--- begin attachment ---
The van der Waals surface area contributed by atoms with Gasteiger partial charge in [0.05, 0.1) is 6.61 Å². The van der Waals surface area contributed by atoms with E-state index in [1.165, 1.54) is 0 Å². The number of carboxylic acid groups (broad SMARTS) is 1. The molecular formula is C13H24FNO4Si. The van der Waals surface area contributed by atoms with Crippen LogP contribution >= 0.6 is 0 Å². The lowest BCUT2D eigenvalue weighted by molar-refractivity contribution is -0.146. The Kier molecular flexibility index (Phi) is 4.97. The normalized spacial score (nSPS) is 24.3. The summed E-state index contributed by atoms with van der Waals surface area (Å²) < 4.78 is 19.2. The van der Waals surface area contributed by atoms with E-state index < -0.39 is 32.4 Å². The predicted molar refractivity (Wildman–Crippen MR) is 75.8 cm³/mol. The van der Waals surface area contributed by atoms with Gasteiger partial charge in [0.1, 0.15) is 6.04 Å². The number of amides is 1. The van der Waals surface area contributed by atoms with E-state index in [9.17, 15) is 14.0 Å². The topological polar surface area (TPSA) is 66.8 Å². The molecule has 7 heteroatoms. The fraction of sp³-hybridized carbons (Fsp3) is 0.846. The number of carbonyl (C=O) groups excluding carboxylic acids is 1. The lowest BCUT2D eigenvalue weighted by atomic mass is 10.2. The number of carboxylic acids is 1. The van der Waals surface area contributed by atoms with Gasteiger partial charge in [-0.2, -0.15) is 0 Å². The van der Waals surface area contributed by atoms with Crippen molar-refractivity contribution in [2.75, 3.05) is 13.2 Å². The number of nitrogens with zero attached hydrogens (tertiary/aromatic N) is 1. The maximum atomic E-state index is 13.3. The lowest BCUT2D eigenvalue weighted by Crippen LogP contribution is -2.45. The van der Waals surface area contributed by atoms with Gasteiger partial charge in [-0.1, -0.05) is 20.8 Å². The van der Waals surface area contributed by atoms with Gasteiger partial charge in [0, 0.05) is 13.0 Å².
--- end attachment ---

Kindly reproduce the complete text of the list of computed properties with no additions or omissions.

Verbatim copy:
The van der Waals surface area contributed by atoms with Gasteiger partial charge in [0.05, 0.1) is 6.61 Å². The van der Waals surface area contributed by atoms with E-state index in [1.165, 1.54) is 0 Å². The number of carboxylic acid groups (broad SMARTS) is 1. The molecular formula is C13H24FNO4Si. The van der Waals surface area contributed by atoms with Crippen LogP contribution >= 0.6 is 0 Å². The lowest BCUT2D eigenvalue weighted by molar-refractivity contribution is -0.146. The Kier molecular flexibility index (Phi) is 4.97. The normalized spacial score (nSPS) is 24.3. The summed E-state index contributed by atoms with van der Waals surface area (Å²) < 4.78 is 19.2. The van der Waals surface area contributed by atoms with E-state index < -0.39 is 32.4 Å². The predicted molar refractivity (Wildman–Crippen MR) is 75.8 cm³/mol. The van der Waals surface area contributed by atoms with Gasteiger partial charge in [0.1, 0.15) is 6.04 Å². The number of amides is 1. The van der Waals surface area contributed by atoms with E-state index in [9.17, 15) is 14.0 Å². The topological polar surface area (TPSA) is 66.8 Å². The molecule has 7 heteroatoms. The fraction of sp³-hybridized carbons (Fsp3) is 0.846. The number of carbonyl (C=O) groups excluding carboxylic acids is 1. The lowest BCUT2D eigenvalue weighted by atomic mass is 10.2. The number of carboxylic acids is 1. The van der Waals surface area contributed by atoms with Gasteiger partial charge in [-0.2, -0.15) is 0 Å². The van der Waals surface area contributed by atoms with Crippen molar-refractivity contribution in [2.75, 3.05) is 13.2 Å². The number of nitrogens with zero attached hydrogens (tertiary/aromatic N) is 1. The maximum atomic E-state index is 13.3. The lowest BCUT2D eigenvalue weighted by Crippen LogP contribution is -2.45. The van der Waals surface area contributed by atoms with Gasteiger partial charge in [-0.1, -0.05) is 20.8 Å². The van der Waals surface area contributed by atoms with Gasteiger partial charge in [0, 0.05) is 13.0 Å².